Tenants (Support)

– in the Scottish Parliament at on 8 September 2022.

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Photo of Gillian Mackay Gillian Mackay Green

3. To ask the First Minister what further steps the Scottish Government will take to support tenants facing the cost of living crisis. (S6F-01341)

Photo of Nicola Sturgeon Nicola Sturgeon Scottish National Party

The impacts of the cost of living crisis are being felt by all households and there is a disproportionate impact on people on the lowest incomes, which can, of course, include tenants.

Therefore, as announced this week, we will introduce emergency legislation to deliver a moratorium on evictions and a rent freeze until at least 31 March next year.

We are also extending the tenant grant fund and investing an additional £5 million in discretionary housing payments, increasing our total financial support to over £88 million for housing support that mitigates United Kingdom Government policies such as the bedroom tax, the benefit cap and the local housing allowance.

This Parliament does not yet have the levers that we desperately need to respond fully to the cost of living crisis. Therefore, we will also continue to urge the UK Government to comprehensively and urgently take the actions needed to combat it.

Photo of Gillian Mackay Gillian Mackay Green

I thank the First Minister for her welcome response.

Does she agree that the ambition that she outlined in the programme for government to introduce a rent freeze and a halt to evictions puts the Scottish Government far ahead of anywhere else in the UK in protecting tenants? Does she also agree that the commitment should rightly be seen as a central part of our far-reaching programme of reform, as outlined in the new deal for tenants, which is being led by my Green Party colleague Patrick Harvie as Minister for Zero Carbon Buildings, Active Travel and Tenants’ Rights, and that our shared commitment shows the value of political co-operation in developing detailed, workable and robust protections for tenants?

The First Minister:

Yes, I agree with that. It is a statement of fact that the announcement on rent freezes puts us ahead of any other part of the UK on that, as on so many other issues. The mayor of London, Sadiq Khan, commented on Tuesday that he wished that he had the powers to do something similar.

Our commitment to introduce a rent freeze is important and it will help to ease the cost pressures that people are facing; therefore, it is very important in that context. I agree that the policy is an example of what can be achieved when parties come together constructively to work together in the interests of the people of Scotland, which is what the Scottish National Party and the Green Party are doing. The policy is one good example among many of joint and constructive working.

Photo of Elena Whitham Elena Whitham Scottish National Party

Paul Johnson, the director of the Institute for Fiscal Studies, has told the BBC that the support package from the UK Government will mean that the

majority of the money will go to better off people who use more energy”,

and that the package is “very poorly targeted”.

What are the First Minister’s views on that assessment? Does she agree that nothing that has been currently proposed by the Tories goes far enough to ameliorate the deepening crisis for people and businesses?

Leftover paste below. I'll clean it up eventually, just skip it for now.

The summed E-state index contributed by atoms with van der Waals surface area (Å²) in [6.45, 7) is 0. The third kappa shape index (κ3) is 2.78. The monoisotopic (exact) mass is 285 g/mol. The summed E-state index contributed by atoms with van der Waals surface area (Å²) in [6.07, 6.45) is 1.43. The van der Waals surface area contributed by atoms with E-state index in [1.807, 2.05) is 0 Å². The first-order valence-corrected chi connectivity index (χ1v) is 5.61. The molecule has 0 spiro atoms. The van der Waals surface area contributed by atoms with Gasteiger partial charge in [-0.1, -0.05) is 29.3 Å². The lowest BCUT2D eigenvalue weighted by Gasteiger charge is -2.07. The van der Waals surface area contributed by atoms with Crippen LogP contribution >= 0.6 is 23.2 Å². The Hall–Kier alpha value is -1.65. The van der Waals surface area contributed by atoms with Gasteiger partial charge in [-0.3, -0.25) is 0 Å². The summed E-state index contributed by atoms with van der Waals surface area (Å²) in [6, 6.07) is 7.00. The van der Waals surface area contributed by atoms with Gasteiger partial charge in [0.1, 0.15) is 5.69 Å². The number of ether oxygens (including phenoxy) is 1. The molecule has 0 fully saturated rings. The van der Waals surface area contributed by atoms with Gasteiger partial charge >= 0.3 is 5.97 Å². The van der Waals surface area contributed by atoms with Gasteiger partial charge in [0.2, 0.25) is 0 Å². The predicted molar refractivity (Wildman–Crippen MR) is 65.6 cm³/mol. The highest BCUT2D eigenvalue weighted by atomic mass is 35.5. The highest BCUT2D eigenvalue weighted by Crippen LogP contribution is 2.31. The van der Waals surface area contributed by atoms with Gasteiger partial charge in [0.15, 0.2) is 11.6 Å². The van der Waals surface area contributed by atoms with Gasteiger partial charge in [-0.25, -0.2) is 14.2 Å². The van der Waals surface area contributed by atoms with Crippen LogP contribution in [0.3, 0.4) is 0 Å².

The Presiding Officer:

Ms Whitham’s question was not related wholly to the substantive question. I would be grateful if the First Minister could address it briefly.

The First Minister:

I share the concern that we have a new Prime Minister who does not think that redistribution is important, and that she does not think that there is anything unfair about giving more help to those who are better off than those who are worst off. However, my main concern about what has been announced about the UK Government’s energy support package—this is relevant to rents, because it is relevant to the overall cost crisis—is that it does not freeze energy bills. We need a proper freeze in energy bills, and I think that it is important to continue to press the UK Government to do that.

Photo of Mercedes Villalba Mercedes Villalba Labour

When Living Rent and I first raised the need for an emergency rent freeze with the First Minister, in April, the average rent in Scotland was £780. It now stands at £840, which is at least a 10 per cent increase in just five months. The Labour Party proposed a rent freeze in June, but SNP and Green MSPs teamed up with the Tories to block that. Their political choice to unnecessarily delay support for a rent freeze led to further financial hardship for tenants. In fairness to tenants, will the First Minister explore backdating the rent freeze to June?

The First Minister:

As has been well canvassed and rehearsed in the chamber, there were real reasons why the amendment to the Coronavirus (Recovery and Reform) (Scotland) Bill proposing a rent freeze could not be supported. As I said to Anas Sarwar, and as I hope everyone who wants the policy to be successfully implemented will accept, we need to make sure that the policy can withstand any legal challenge. That test is unlikely to be met if legislation were to be applied retrospectively, which is an important point to take into account.

Finally, I pay tribute to Mercedes Villalba for the work that she has done on the issue. It has been important and it is to her great credit. I thank her for the work, because we have taken many of the points that she has made into account when reaching the decision to freeze rents and implement other measures to protect tenants, as we announced to the Parliament.